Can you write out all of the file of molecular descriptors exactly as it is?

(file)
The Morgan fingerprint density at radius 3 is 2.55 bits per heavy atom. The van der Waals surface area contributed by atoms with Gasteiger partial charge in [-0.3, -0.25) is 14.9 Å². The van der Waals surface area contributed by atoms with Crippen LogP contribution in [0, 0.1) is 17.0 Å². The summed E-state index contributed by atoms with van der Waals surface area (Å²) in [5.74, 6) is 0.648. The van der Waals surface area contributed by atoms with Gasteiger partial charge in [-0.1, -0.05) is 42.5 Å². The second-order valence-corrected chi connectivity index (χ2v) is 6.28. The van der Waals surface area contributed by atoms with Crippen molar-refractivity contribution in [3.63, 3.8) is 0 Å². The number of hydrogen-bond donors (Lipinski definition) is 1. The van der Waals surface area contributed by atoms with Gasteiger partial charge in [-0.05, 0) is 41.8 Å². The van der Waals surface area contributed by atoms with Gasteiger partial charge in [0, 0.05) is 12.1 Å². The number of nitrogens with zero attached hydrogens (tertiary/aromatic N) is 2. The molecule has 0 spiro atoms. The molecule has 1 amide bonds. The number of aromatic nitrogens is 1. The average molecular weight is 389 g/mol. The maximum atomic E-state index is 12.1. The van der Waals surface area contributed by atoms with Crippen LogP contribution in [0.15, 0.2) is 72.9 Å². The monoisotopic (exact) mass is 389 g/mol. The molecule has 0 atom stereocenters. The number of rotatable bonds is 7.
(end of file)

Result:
The Morgan fingerprint density at radius 3 is 2.55 bits per heavy atom. The van der Waals surface area contributed by atoms with Gasteiger partial charge in [-0.3, -0.25) is 14.9 Å². The van der Waals surface area contributed by atoms with Crippen LogP contribution in [0, 0.1) is 17.0 Å². The summed E-state index contributed by atoms with van der Waals surface area (Å²) in [5.74, 6) is 0.648. The van der Waals surface area contributed by atoms with Gasteiger partial charge in [-0.1, -0.05) is 42.5 Å². The second-order valence-corrected chi connectivity index (χ2v) is 6.28. The van der Waals surface area contributed by atoms with Crippen molar-refractivity contribution in [3.63, 3.8) is 0 Å². The number of hydrogen-bond donors (Lipinski definition) is 1. The van der Waals surface area contributed by atoms with Gasteiger partial charge in [-0.05, 0) is 41.8 Å². The van der Waals surface area contributed by atoms with Gasteiger partial charge in [0, 0.05) is 12.1 Å². The number of nitrogens with zero attached hydrogens (tertiary/aromatic N) is 2. The molecule has 0 spiro atoms. The molecule has 1 amide bonds. The number of aromatic nitrogens is 1. The average molecular weight is 389 g/mol. The maximum atomic E-state index is 12.1. The van der Waals surface area contributed by atoms with Crippen LogP contribution in [0.15, 0.2) is 72.9 Å². The monoisotopic (exact) mass is 389 g/mol. The molecule has 0 atom stereocenters. The number of rotatable bonds is 7.